Last modified: Thursday, August 4, 2011
Survey: Most four-year institutions of higher education work on student retention, could do more
Study by IU Project on Academic Success in collaboration with College Board and center at University of Southern California
FOR IMMEDIATE RELEASE
Aug. 4, 2011
BLOOMINGTON, Ind. -- Most four-year colleges and universities are doing something to improve student persistence and graduation rates but could devote more resources to the effort, according to a report published by the College Board Study on Student Retention and conducted by the Project on Academic Success (PAS) at Indiana University with the Center for Enrollment Research, Policy and Practice (CERPP) at the University of Southern California.
How Four-Year Colleges and Universities Organize Themselves to Promote Student Persistence: The Emerging National Picture presents findings from a groundbreaking nationwide survey. Principal investigators for the research project are Don Hossler, professor of educational leadership and policy studies at the IU School of Education and executive director of the National Student Clearinghouse Research Center, and Jerome A. Lucido, executive director and professor of research at CERPP. The new report is now available at the website of the College Board Policy Advocacy group at https://advocacy.collegeboard.org.
"Until now, the efforts of institutions to boost measures of student success through their policies and practices have been relatively unexamined and have remained poorly understood," said Vasti Torres, PAS director and also professor of educational leadership and policy studies. "Our new report provides a comprehensive account of what a wide range of four-year institutions are doing to address their persistence and graduation rates. This report presents survey data for comparison by institutional type as well as actionable findings that campus officials and policy makers can use in their efforts to improve student persistence and graduation rates at their institutions."
The survey revealed most institutions do make regular efforts to improve student retention. Among the findings is that most institutions surveyed reported that they regularly analyze retention rates -- the percentage of a school's undergraduate students who continue at that school the next year. Most also had an administrator charged with the responsibilities of a retention coordinator and had retention committees. The majority also had "early warning systems" to alert advisors of trouble with first-year students and also required those students to meet their advisors at least once a semester,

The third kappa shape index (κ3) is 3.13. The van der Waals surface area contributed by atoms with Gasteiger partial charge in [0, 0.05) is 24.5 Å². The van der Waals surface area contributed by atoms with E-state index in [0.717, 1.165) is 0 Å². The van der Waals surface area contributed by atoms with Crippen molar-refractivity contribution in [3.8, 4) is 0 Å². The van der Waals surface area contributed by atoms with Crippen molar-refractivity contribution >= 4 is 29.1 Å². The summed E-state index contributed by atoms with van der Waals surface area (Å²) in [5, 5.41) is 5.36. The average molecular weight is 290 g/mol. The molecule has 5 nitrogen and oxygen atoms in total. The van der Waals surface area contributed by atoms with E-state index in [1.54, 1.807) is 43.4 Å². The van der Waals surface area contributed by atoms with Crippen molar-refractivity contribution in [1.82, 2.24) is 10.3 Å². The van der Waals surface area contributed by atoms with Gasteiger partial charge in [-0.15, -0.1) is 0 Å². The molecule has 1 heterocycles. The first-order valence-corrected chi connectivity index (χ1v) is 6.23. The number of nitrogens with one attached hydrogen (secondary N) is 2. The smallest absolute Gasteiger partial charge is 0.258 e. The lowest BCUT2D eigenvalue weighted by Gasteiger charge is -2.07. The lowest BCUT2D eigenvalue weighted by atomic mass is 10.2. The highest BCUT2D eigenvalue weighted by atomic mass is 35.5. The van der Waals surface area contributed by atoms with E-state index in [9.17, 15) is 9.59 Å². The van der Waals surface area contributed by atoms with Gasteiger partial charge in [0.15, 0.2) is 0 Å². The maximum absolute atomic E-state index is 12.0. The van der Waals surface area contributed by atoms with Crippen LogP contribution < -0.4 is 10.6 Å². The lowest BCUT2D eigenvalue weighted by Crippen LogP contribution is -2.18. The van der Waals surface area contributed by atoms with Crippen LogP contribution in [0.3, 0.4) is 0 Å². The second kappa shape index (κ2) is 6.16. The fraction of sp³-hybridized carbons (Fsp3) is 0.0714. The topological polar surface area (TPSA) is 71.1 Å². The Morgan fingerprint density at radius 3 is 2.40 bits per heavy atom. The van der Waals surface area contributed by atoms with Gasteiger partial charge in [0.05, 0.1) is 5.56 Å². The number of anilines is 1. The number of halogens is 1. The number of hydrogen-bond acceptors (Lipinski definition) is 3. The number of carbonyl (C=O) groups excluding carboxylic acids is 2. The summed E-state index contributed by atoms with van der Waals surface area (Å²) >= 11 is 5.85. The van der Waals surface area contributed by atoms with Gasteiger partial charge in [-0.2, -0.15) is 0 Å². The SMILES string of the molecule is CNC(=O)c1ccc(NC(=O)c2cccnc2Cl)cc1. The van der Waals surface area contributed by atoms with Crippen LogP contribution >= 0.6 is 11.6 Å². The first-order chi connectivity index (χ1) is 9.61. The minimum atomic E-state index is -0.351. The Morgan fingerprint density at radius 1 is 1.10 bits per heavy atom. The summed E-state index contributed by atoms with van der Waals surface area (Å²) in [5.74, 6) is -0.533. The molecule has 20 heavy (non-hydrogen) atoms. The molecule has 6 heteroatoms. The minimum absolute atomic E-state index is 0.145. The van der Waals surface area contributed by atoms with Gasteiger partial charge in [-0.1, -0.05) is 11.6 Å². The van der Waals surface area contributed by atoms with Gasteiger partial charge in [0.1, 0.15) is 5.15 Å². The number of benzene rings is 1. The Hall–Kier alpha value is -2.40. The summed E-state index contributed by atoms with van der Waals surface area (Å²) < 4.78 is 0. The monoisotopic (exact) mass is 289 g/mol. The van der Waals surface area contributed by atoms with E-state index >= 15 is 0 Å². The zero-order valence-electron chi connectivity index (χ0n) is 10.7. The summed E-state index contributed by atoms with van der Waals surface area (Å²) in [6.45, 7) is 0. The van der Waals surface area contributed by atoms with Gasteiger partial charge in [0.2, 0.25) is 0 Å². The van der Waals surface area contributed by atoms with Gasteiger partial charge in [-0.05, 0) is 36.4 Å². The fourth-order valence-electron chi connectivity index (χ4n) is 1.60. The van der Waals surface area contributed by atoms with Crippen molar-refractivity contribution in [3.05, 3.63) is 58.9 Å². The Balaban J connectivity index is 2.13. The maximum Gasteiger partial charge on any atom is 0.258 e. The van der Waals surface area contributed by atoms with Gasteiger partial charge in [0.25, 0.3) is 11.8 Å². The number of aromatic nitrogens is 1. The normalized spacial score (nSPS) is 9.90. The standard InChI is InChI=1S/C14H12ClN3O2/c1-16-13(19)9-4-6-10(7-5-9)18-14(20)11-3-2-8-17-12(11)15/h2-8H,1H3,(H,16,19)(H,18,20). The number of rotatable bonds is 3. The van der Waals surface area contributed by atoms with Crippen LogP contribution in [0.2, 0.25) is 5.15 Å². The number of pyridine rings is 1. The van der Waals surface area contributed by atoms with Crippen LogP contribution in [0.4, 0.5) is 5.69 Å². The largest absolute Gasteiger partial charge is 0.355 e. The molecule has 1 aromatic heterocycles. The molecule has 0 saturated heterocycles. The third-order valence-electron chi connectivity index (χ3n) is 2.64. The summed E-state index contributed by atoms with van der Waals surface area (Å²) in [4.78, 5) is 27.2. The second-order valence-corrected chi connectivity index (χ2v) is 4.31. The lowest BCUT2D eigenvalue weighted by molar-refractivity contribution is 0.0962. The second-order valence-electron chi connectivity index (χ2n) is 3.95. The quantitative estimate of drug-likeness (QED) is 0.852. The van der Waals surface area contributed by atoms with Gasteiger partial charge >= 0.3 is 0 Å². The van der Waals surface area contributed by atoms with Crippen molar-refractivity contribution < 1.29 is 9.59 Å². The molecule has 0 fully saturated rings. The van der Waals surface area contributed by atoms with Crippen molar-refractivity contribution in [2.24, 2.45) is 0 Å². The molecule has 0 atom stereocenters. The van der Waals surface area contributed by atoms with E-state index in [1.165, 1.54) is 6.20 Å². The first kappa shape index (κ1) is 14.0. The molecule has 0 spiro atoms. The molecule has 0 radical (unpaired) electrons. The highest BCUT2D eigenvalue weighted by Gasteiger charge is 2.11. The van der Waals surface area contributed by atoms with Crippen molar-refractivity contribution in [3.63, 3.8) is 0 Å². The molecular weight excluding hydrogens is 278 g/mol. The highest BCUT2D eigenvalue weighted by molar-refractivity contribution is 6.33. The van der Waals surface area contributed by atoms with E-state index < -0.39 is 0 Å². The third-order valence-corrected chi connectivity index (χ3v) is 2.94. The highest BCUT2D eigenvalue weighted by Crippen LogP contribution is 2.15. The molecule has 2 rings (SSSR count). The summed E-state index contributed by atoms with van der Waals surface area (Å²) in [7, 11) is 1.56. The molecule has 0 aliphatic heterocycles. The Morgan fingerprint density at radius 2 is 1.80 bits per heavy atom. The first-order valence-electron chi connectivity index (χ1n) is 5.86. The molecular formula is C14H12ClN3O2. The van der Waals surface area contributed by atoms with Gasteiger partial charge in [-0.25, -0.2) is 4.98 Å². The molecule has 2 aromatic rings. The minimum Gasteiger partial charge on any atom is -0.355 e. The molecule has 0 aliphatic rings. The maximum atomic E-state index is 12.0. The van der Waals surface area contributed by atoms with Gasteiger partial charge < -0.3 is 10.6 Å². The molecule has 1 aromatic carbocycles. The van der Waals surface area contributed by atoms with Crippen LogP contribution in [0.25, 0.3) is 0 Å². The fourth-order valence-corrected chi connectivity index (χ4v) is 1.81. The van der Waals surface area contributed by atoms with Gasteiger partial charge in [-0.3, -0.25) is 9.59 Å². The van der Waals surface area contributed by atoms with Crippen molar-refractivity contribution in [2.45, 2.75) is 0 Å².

But the survey also revealed that institutions may not devote enough resources to retention and persistence. The retention coordinator role represented a little over one-third full-time equivalent (FTE) employee on average among the responding institutions. The retention coordinator typically has little authority or resources to implement new program initiatives.
The new publication is the project's second report on student retention, persistence and success. A previous report (also available at the College Board Policy Advocacy website), How Colleges Organize Themselves to Increase Student Persistence: Four-Year Institutions, outlined the results from the initiative's pilot study on persistence and graduation in five pilot states and provided initial indicators for comparisons across institutions.
Facing ever-increasing budgetary challenges, colleges and universities have sought to stabilize revenue streams by improving student retention on campus. More and more states are tying funding for institutions to retention and graduation rates. These same measures are key criteria in the widely followed national rankings of colleges and universities published by U.S. News & World Report.
The data for this report were taken from the College Board Study on Student Retention institutional survey and from public data available through the Integrated Postsecondary Education Data System (IPEDS). The survey was administered to 1,484 four-year public and private not-for-profit institutions nationwide and had a response rate of 30 percent. Survey questions focused on institutional policies and practices related to increasing student persistence. Additional data on each institution's student body and other important institutional characteristics were obtained from IPEDS and were merged with survey responses from the participating institutions.
The Project on Academic Success is now conducting a similar nationwide survey of community colleges. The Study of Community College Structures for Student Success (SCCSSS) is examining the policies and organizational structures designed to enhance student retention, transfer, and program completion at two-year institutions. This study will give a national-scale descriptive view of how community colleges organize themselves to improve key measures of student success and, like the study of four-year institutions, will provide data for comparison as well as findings that can guide the efforts of campus policy makers to improve persistence and program completion rates at their institutions.
The College Board Study on Student Retention (website at https://pas.indiana.edu/cb) is one component of the research agenda of the Project on Academic Success (website at https://pas.indiana.edu/). PAS conducts practice- and policy-oriented research on opportunity and equity in postsecondary education and on the multiple pathways of 21st-century students toward postsecondary academic success and employment. PAS is part of IU's Center for Postsecondary Research (CPR), also directed by Torres.